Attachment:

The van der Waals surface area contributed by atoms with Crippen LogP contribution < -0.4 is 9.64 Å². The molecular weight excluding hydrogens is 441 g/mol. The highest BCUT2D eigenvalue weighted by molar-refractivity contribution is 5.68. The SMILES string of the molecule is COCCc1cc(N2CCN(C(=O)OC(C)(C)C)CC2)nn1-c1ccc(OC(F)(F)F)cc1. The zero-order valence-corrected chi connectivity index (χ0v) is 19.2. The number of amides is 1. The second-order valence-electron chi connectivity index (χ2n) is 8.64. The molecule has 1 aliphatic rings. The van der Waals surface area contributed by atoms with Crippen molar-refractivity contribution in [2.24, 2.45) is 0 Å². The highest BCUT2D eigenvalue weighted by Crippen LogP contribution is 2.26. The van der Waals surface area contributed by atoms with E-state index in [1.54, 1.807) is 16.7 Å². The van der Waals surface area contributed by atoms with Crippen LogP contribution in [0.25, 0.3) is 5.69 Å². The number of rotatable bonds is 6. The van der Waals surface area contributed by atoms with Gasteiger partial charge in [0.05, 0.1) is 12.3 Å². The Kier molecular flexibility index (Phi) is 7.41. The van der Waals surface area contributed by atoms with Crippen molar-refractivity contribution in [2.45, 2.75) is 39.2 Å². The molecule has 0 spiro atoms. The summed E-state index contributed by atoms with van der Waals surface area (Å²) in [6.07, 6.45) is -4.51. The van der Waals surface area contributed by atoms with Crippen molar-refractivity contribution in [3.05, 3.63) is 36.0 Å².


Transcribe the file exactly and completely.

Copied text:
The van der Waals surface area contributed by atoms with Crippen LogP contribution < -0.4 is 9.64 Å². The molecular weight excluding hydrogens is 441 g/mol. The highest BCUT2D eigenvalue weighted by molar-refractivity contribution is 5.68. The SMILES string of the molecule is COCCc1cc(N2CCN(C(=O)OC(C)(C)C)CC2)nn1-c1ccc(OC(F)(F)F)cc1. The zero-order valence-corrected chi connectivity index (χ0v) is 19.2. The number of amides is 1. The second-order valence-electron chi connectivity index (χ2n) is 8.64. The molecule has 1 aliphatic rings. The van der Waals surface area contributed by atoms with Crippen molar-refractivity contribution in [2.24, 2.45) is 0 Å². The highest BCUT2D eigenvalue weighted by Crippen LogP contribution is 2.26. The van der Waals surface area contributed by atoms with E-state index in [1.54, 1.807) is 16.7 Å². The van der Waals surface area contributed by atoms with Crippen LogP contribution in [0.25, 0.3) is 5.69 Å². The number of rotatable bonds is 6. The van der Waals surface area contributed by atoms with Gasteiger partial charge in [0.05, 0.1) is 12.3 Å². The Kier molecular flexibility index (Phi) is 7.41. The van der Waals surface area contributed by atoms with Crippen molar-refractivity contribution in [2.45, 2.75) is 39.2 Å². The molecule has 0 spiro atoms. The summed E-state index contributed by atoms with van der Waals surface area (Å²) in [6.07, 6.45) is -4.51. The van der Waals surface area contributed by atoms with Crippen molar-refractivity contribution in [3.05, 3.63) is 36.0 Å².